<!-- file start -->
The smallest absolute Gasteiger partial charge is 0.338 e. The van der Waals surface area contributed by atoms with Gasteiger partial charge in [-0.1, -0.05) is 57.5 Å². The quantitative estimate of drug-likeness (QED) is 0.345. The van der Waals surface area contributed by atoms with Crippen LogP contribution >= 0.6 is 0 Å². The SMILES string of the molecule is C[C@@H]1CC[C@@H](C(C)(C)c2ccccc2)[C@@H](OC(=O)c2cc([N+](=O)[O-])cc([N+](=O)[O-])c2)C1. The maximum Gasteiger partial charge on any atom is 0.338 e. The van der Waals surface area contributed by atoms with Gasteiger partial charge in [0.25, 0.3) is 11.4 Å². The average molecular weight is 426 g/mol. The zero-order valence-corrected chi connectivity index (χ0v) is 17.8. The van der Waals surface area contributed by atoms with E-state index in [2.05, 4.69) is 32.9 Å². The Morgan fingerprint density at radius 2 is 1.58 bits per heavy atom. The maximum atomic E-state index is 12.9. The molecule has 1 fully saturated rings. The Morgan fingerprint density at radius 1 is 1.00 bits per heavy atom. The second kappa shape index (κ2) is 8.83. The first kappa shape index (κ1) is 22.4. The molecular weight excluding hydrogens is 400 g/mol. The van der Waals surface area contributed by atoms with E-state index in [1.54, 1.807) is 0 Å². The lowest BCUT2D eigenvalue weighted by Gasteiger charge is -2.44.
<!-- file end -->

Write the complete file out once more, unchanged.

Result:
The smallest absolute Gasteiger partial charge is 0.338 e. The van der Waals surface area contributed by atoms with Gasteiger partial charge in [-0.1, -0.05) is 57.5 Å². The quantitative estimate of drug-likeness (QED) is 0.345. The van der Waals surface area contributed by atoms with Crippen LogP contribution >= 0.6 is 0 Å². The SMILES string of the molecule is C[C@@H]1CC[C@@H](C(C)(C)c2ccccc2)[C@@H](OC(=O)c2cc([N+](=O)[O-])cc([N+](=O)[O-])c2)C1. The maximum Gasteiger partial charge on any atom is 0.338 e. The van der Waals surface area contributed by atoms with Gasteiger partial charge in [0.25, 0.3) is 11.4 Å². The average molecular weight is 426 g/mol. The zero-order valence-corrected chi connectivity index (χ0v) is 17.8. The van der Waals surface area contributed by atoms with E-state index in [2.05, 4.69) is 32.9 Å². The Morgan fingerprint density at radius 2 is 1.58 bits per heavy atom. The maximum atomic E-state index is 12.9. The molecule has 1 fully saturated rings. The Morgan fingerprint density at radius 1 is 1.00 bits per heavy atom. The second kappa shape index (κ2) is 8.83. The first kappa shape index (κ1) is 22.4. The molecular weight excluding hydrogens is 400 g/mol. The van der Waals surface area contributed by atoms with E-state index in [1.54, 1.807) is 0 Å². The lowest BCUT2D eigenvalue weighted by Gasteiger charge is -2.44.